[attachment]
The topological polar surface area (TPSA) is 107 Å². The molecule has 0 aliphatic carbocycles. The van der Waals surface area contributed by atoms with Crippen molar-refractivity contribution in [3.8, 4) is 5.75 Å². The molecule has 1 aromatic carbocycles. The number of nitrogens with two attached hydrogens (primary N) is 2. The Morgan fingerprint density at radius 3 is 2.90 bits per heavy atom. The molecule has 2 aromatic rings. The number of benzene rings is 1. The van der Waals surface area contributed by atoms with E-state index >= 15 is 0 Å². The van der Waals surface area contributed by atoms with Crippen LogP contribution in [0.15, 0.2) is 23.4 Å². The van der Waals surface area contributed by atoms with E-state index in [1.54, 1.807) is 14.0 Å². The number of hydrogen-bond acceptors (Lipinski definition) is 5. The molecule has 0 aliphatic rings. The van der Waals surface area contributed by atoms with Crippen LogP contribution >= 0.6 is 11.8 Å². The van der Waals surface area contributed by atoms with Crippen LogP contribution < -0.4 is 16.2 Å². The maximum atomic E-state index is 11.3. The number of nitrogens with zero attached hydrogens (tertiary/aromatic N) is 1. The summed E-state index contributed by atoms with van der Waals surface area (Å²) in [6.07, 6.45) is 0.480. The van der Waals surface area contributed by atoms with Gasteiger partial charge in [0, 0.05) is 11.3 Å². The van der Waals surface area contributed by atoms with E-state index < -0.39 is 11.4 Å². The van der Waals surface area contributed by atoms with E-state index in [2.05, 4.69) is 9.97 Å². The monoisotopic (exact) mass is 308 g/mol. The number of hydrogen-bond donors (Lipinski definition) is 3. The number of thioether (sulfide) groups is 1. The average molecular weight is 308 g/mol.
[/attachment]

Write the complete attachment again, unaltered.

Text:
The topological polar surface area (TPSA) is 107 Å². The molecule has 0 aliphatic carbocycles. The van der Waals surface area contributed by atoms with Crippen molar-refractivity contribution in [3.8, 4) is 5.75 Å². The molecule has 1 aromatic carbocycles. The number of nitrogens with two attached hydrogens (primary N) is 2. The Morgan fingerprint density at radius 3 is 2.90 bits per heavy atom. The molecule has 2 aromatic rings. The number of benzene rings is 1. The van der Waals surface area contributed by atoms with E-state index >= 15 is 0 Å². The van der Waals surface area contributed by atoms with Crippen LogP contribution in [0.15, 0.2) is 23.4 Å². The van der Waals surface area contributed by atoms with E-state index in [1.54, 1.807) is 14.0 Å². The number of hydrogen-bond acceptors (Lipinski definition) is 5. The molecule has 0 aliphatic rings. The van der Waals surface area contributed by atoms with Crippen LogP contribution >= 0.6 is 11.8 Å². The van der Waals surface area contributed by atoms with Crippen LogP contribution < -0.4 is 16.2 Å². The maximum atomic E-state index is 11.3. The number of nitrogens with zero attached hydrogens (tertiary/aromatic N) is 1. The summed E-state index contributed by atoms with van der Waals surface area (Å²) in [6.07, 6.45) is 0.480. The van der Waals surface area contributed by atoms with Gasteiger partial charge in [0, 0.05) is 11.3 Å². The van der Waals surface area contributed by atoms with E-state index < -0.39 is 11.4 Å². The van der Waals surface area contributed by atoms with E-state index in [2.05, 4.69) is 9.97 Å². The monoisotopic (exact) mass is 308 g/mol. The number of hydrogen-bond donors (Lipinski definition) is 3. The number of thioether (sulfide) groups is 1. The average molecular weight is 308 g/mol.